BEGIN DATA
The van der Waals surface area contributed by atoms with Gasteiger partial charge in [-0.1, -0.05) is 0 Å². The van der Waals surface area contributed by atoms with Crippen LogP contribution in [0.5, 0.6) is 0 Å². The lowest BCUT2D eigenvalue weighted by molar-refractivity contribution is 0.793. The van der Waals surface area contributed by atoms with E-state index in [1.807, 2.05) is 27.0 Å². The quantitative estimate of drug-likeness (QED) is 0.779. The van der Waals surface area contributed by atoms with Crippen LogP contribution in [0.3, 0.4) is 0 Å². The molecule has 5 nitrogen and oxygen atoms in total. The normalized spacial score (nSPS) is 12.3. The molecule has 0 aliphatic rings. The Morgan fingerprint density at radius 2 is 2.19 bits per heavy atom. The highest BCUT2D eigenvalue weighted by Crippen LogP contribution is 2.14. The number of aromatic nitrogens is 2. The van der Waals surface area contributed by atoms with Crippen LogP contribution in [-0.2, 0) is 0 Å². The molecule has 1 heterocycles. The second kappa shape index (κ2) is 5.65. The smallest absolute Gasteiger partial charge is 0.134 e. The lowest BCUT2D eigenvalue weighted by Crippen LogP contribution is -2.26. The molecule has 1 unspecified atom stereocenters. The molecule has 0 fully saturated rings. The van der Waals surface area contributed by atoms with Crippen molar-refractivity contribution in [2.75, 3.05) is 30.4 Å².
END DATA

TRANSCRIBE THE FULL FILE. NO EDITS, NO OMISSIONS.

The van der Waals surface area contributed by atoms with Gasteiger partial charge in [-0.1, -0.05) is 0 Å². The van der Waals surface area contributed by atoms with Crippen LogP contribution in [0.5, 0.6) is 0 Å². The lowest BCUT2D eigenvalue weighted by molar-refractivity contribution is 0.793. The van der Waals surface area contributed by atoms with E-state index in [1.807, 2.05) is 27.0 Å². The quantitative estimate of drug-likeness (QED) is 0.779. The van der Waals surface area contributed by atoms with Crippen LogP contribution in [0.3, 0.4) is 0 Å². The molecule has 5 nitrogen and oxygen atoms in total. The normalized spacial score (nSPS) is 12.3. The molecule has 0 aliphatic rings. The Morgan fingerprint density at radius 2 is 2.19 bits per heavy atom. The highest BCUT2D eigenvalue weighted by Crippen LogP contribution is 2.14. The number of aromatic nitrogens is 2. The van der Waals surface area contributed by atoms with Crippen LogP contribution in [-0.2, 0) is 0 Å². The molecule has 1 heterocycles. The second kappa shape index (κ2) is 5.65. The smallest absolute Gasteiger partial charge is 0.134 e. The lowest BCUT2D eigenvalue weighted by Crippen LogP contribution is -2.26. The molecule has 1 unspecified atom stereocenters. The molecule has 0 fully saturated rings. The van der Waals surface area contributed by atoms with Crippen molar-refractivity contribution in [2.75, 3.05) is 30.4 Å².